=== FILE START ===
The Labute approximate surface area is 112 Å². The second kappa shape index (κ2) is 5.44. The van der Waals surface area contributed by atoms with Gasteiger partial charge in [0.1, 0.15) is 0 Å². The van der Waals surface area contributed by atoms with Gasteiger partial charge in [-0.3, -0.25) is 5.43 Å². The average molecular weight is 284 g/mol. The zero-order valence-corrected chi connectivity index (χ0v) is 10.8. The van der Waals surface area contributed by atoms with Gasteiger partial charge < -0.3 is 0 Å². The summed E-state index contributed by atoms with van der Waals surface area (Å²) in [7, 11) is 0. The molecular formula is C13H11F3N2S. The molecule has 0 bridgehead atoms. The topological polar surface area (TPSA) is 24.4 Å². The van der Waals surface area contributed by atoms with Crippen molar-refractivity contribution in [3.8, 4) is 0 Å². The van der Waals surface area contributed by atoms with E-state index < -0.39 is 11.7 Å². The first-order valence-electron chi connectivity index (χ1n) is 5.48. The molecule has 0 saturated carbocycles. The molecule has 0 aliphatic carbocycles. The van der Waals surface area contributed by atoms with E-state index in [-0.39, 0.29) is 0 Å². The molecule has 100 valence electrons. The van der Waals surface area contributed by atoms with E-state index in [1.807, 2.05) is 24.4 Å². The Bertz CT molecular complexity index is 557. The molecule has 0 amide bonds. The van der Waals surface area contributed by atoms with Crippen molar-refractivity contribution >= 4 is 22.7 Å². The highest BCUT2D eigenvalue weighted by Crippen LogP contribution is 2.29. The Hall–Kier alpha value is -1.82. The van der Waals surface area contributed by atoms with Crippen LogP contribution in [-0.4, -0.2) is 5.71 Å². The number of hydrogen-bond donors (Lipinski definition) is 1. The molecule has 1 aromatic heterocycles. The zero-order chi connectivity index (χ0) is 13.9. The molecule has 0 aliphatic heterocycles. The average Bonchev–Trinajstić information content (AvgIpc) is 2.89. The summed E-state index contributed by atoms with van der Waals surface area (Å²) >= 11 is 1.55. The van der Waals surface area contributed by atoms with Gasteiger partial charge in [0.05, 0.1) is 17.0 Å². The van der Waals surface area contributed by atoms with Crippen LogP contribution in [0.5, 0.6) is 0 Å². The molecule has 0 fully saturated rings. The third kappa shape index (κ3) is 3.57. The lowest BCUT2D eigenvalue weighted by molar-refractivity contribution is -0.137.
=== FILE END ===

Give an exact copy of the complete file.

The Labute approximate surface area is 112 Å². The second kappa shape index (κ2) is 5.44. The van der Waals surface area contributed by atoms with Gasteiger partial charge in [0.1, 0.15) is 0 Å². The van der Waals surface area contributed by atoms with Gasteiger partial charge in [-0.3, -0.25) is 5.43 Å². The average molecular weight is 284 g/mol. The zero-order valence-corrected chi connectivity index (χ0v) is 10.8. The van der Waals surface area contributed by atoms with Gasteiger partial charge < -0.3 is 0 Å². The summed E-state index contributed by atoms with van der Waals surface area (Å²) in [7, 11) is 0. The molecular formula is C13H11F3N2S. The molecule has 0 bridgehead atoms. The topological polar surface area (TPSA) is 24.4 Å². The van der Waals surface area contributed by atoms with Crippen molar-refractivity contribution in [3.8, 4) is 0 Å². The van der Waals surface area contributed by atoms with E-state index < -0.39 is 11.7 Å². The first-order valence-electron chi connectivity index (χ1n) is 5.48. The molecule has 0 saturated carbocycles. The molecule has 0 aliphatic carbocycles. The van der Waals surface area contributed by atoms with E-state index in [-0.39, 0.29) is 0 Å². The molecule has 100 valence electrons. The van der Waals surface area contributed by atoms with E-state index in [1.807, 2.05) is 24.4 Å². The Bertz CT molecular complexity index is 557. The molecule has 0 amide bonds. The van der Waals surface area contributed by atoms with Crippen molar-refractivity contribution >= 4 is 22.7 Å². The highest BCUT2D eigenvalue weighted by Crippen LogP contribution is 2.29. The Hall–Kier alpha value is -1.82. The van der Waals surface area contributed by atoms with Crippen LogP contribution in [-0.4, -0.2) is 5.71 Å². The number of hydrogen-bond donors (Lipinski definition) is 1. The molecule has 1 aromatic heterocycles. The zero-order chi connectivity index (χ0) is 13.9. The molecule has 0 aliphatic heterocycles. The average Bonchev–Trinajstić information content (AvgIpc) is 2.89. The summed E-state index contributed by atoms with van der Waals surface area (Å²) >= 11 is 1.55. The van der Waals surface area contributed by atoms with Gasteiger partial charge in [0.05, 0.1) is 17.0 Å². The van der Waals surface area contributed by atoms with Crippen LogP contribution in [0.5, 0.6) is 0 Å². The molecule has 0 fully saturated rings. The third kappa shape index (κ3) is 3.57. The lowest BCUT2D eigenvalue weighted by molar-refractivity contribution is -0.137.